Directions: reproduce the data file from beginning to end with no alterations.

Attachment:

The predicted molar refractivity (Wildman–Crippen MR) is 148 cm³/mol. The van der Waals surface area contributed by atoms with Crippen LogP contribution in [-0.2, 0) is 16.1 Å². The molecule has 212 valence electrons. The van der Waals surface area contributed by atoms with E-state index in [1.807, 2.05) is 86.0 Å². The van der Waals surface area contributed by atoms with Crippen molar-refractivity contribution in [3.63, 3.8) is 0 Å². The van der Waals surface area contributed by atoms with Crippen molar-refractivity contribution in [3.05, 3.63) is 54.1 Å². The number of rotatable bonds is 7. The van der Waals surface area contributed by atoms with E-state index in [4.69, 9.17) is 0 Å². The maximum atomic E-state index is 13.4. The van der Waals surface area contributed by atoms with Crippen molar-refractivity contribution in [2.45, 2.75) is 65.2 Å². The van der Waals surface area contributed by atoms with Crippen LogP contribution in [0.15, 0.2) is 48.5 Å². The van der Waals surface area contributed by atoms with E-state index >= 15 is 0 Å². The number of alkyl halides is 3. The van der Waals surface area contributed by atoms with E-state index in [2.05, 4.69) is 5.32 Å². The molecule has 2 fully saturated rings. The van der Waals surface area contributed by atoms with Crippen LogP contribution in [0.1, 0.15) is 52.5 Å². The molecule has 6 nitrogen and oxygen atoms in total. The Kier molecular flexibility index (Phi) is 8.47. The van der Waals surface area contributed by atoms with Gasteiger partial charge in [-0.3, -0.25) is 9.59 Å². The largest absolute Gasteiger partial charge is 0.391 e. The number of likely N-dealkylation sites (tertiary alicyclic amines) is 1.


The predicted molar refractivity (Wildman–Crippen MR) is 148 cm³/mol. The van der Waals surface area contributed by atoms with Crippen LogP contribution in [-0.2, 0) is 16.1 Å². The molecule has 212 valence electrons. The van der Waals surface area contributed by atoms with E-state index in [1.807, 2.05) is 86.0 Å². The van der Waals surface area contributed by atoms with Crippen molar-refractivity contribution in [3.63, 3.8) is 0 Å². The van der Waals surface area contributed by atoms with Crippen molar-refractivity contribution in [3.05, 3.63) is 54.1 Å². The number of rotatable bonds is 7. The van der Waals surface area contributed by atoms with E-state index in [4.69, 9.17) is 0 Å². The maximum atomic E-state index is 13.4. The van der Waals surface area contributed by atoms with Crippen molar-refractivity contribution in [2.45, 2.75) is 65.2 Å². The van der Waals surface area contributed by atoms with Crippen LogP contribution in [0.15, 0.2) is 48.5 Å². The van der Waals surface area contributed by atoms with E-state index >= 15 is 0 Å². The number of alkyl halides is 3. The van der Waals surface area contributed by atoms with E-state index in [2.05, 4.69) is 5.32 Å². The molecule has 2 fully saturated rings. The van der Waals surface area contributed by atoms with Crippen LogP contribution in [0.1, 0.15) is 52.5 Å². The molecule has 6 nitrogen and oxygen atoms in total. The Kier molecular flexibility index (Phi) is 8.47. The van der Waals surface area contributed by atoms with Gasteiger partial charge in [-0.3, -0.25) is 9.59 Å². The largest absolute Gasteiger partial charge is 0.391 e. The number of likely N-dealkylation sites (tertiary alicyclic amines) is 1.